One of the nice things (usually) about reviewing is that you have the excuse to reread books. Sometimes that’s not such a good thing, if you’re committed to reviewing a book you absolutely hated. Other times, it’s bliss—to sink back into a world you loved.
The world of Wicked Gentlemen, by Ginn Hale, is a dark and brooding one, made up of equal parts Charles Dickens and the Brothers Grimm, with a splash of H.G. Wells and a healthy dollop of Wilkie Collins. The Gothic towers of Crowncross, the London-like city at the heart of the story, loom over a place almost entirely controlled by the Church, to the point that the higher professions—doctors, lawyers, bankers—are called “Orders,” and wear robes, and the police department are called the “Inquisitors.” The Church’s ascendence is due to an event from centuries before, when the literal Lords of Hell—the fallen angels of the Old Testament—came up from the depths of the Earth along with their demon hordes, and did penance for their evil before the altars of God.
These days, the descendants of these fallen angels and their demons live in the subterranean tunnels beneath the Holy City, in a place called by the Church “Hopetown,” but is more commonly called “Hells Below.” The Prodigals, the demon kind, can’t bear the light of day, but they have other talents, the legacy of their demonic past, talents the Church tries to control as they try to control the Prodigals themselves.
Wicked Gentlemen opens with the arrival of Captain William Harper, an Inquisitor, with his brother-in-law, at the shabby rooms of Belimai Sykes, a Prodigal prostitute addicted to the drug ophorium, an addiction he developed under the torturous “prayer wheels” of the House of Inquisition. The two are looking for a guide into the darkness of Hells Below, in search of Captain Harper’s sister, who has gone missing. He is also looking into the serial murder of several Prodigals, and suspects that they might be connected.
Harper, the fresh-faced dedicated Church officer, isn’t as blindly obedient nor as innocent as he seems, and Belimai, the seedy, cynical whore, hides a fierce loyalty and a longing for beauty that breaks your heart. They both have many secrets that they hide from the world and from each other, even as they fumble towards something resembling a relationship.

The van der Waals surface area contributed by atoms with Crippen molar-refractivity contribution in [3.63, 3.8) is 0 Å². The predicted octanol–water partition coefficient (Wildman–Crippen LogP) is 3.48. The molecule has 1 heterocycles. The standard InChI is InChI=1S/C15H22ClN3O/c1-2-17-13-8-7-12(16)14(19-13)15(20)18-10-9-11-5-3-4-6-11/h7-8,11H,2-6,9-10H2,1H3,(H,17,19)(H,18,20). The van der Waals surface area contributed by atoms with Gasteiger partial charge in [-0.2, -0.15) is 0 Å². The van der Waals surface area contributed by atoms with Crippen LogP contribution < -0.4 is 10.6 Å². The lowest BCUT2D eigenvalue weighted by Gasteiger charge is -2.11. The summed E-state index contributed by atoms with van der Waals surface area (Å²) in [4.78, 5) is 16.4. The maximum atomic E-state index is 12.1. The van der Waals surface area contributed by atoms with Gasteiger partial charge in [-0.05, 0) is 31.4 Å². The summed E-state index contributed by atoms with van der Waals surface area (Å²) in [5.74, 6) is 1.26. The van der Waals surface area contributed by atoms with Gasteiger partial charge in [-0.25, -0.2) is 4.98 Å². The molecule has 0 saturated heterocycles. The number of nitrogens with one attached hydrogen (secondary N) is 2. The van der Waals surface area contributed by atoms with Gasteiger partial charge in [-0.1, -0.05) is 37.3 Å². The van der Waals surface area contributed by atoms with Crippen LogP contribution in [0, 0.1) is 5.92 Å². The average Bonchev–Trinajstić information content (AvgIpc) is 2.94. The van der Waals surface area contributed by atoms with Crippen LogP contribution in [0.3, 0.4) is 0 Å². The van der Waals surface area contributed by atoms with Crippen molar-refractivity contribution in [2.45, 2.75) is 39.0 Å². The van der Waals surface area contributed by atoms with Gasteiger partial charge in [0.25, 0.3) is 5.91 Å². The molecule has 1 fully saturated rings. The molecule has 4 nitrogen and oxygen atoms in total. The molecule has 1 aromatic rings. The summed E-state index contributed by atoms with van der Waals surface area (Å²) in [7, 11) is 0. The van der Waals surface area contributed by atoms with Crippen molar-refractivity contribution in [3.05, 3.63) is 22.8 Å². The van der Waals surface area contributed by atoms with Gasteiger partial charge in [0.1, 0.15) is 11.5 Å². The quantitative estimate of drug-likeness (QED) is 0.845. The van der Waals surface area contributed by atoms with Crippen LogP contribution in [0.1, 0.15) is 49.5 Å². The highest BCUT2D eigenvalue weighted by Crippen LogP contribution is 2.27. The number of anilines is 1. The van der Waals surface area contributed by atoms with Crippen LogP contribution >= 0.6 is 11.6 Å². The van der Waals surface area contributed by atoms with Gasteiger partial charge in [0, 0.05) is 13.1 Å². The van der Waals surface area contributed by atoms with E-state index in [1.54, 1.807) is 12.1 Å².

“Mr. Sykes and the Firefly” is the first story, told by Belimai in the first person point of view, and gradually opens up the world of Crowncross, unfolding it like a great old map with “Here Abide Dragons” marked on it. The story here deals with the serial murders. The second, “Captain Harper and the Sixty Second Circle,” is from Captain Harper’s third person perspective, and intertwined with the story of murder and corruption at the highest levels of the Church is the slowly blossoming love between Harper and Belimai, as the latter deals with his addictions and the former deals with the betrayal of his beliefs and the exposure of his past.
These stories are chillingly beautiful, and despite the Gothic setting and the haunting sadness that permeates such a dark place, still manage to maintain a sense of hope that Right will prevail. The characters of Harper and Belimai are as complex as the setting, light riddled with darkness and darkness longing for light, and despite their appearing to be polar opposites, are perfectly matched. There are touches of humor, mostly sarcastic, that lighten the tone, and the scenes of Belimai’s withdrawal at Harper’s home are full of hope and poignancy.
Wicked Gentlemen is a fairy tale, as dark and frightening and beautiful as the best of Grimm, and as truthful. It made me wish for more stories about Belimai Sykes and William Harper, and that is something I rarely do.
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